Oil prices fell Friday on weaker global growth concerns triggered by a weak US jobs report, reversing earlier gains as a hurricane risked threatening refineries on the US east coast.
US benchmark West Texas Intermediate (WTI) for delivery in November delivery dropped 59 cents to $44.15 a barrel compared with Thursday's close.
Brent North Sea crude for November shed 63 cents to stand at $47.06 a barrel in late London trade.
Following a poorly-received US jobs report, Fawad Razaqzada, analyst at trading group Gain Capital, said "investors are clearly now worried about weakening economic growth".
"With China already struggling and growth remaining lacklustre in Europe, future demand for oil may not be as strong as had been previously anticipated," he told AFP.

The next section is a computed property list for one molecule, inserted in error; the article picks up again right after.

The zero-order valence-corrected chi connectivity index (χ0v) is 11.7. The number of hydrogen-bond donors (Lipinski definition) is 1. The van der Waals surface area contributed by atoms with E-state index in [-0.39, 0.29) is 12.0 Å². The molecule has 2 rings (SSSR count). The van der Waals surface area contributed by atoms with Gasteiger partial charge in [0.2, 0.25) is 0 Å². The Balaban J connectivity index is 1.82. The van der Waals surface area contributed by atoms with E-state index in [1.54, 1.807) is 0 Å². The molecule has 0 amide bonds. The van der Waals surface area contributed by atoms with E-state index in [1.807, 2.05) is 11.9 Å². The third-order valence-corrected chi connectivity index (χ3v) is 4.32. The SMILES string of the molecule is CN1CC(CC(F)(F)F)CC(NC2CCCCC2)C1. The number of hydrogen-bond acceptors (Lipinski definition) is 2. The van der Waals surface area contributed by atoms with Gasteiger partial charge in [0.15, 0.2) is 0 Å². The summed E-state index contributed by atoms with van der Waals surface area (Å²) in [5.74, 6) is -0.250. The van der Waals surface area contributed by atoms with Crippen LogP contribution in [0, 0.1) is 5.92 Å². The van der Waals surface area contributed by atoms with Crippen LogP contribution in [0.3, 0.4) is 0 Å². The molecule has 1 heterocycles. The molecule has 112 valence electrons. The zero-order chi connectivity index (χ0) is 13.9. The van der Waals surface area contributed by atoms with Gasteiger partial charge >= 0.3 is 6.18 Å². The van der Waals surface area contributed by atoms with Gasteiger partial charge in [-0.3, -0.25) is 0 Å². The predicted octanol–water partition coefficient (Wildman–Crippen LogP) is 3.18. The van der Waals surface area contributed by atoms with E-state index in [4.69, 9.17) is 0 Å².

The US job market faltered in September and hiring in prior months was slower than thought, the Labor Department said Friday in a report pointing to a slowing economy.
The September jobs report gave a downbeat picture of the jobs market as the Federal Reserve considers its first interest-rate hike in more than nine years, and suggested the economy was being impacted by concerns about China's economic slowdown, which has roiled financial markets in recent months.
US jobs growth came in at 142,000 jobs in September, well below analyst estimates of 205,000.
Oil prices had risen earlier Friday on concerns Hurricane Joaquin would change direction and threaten oil refineries and storage facilities in the US east coast.
But as Joaquin, packing fierce winds and driving rain, bore down on the Bahamas Friday, the US East Coast breathed a tentative sigh of relief amid forecasts the storm would stay out to sea.
"We expect to see traders take positions in the event the hurricane changes path over the weekend," Daniel Ang, an investment analyst with Phillip Futures in Singapore, had said earlier.
"This would likely put some upside for oil prices."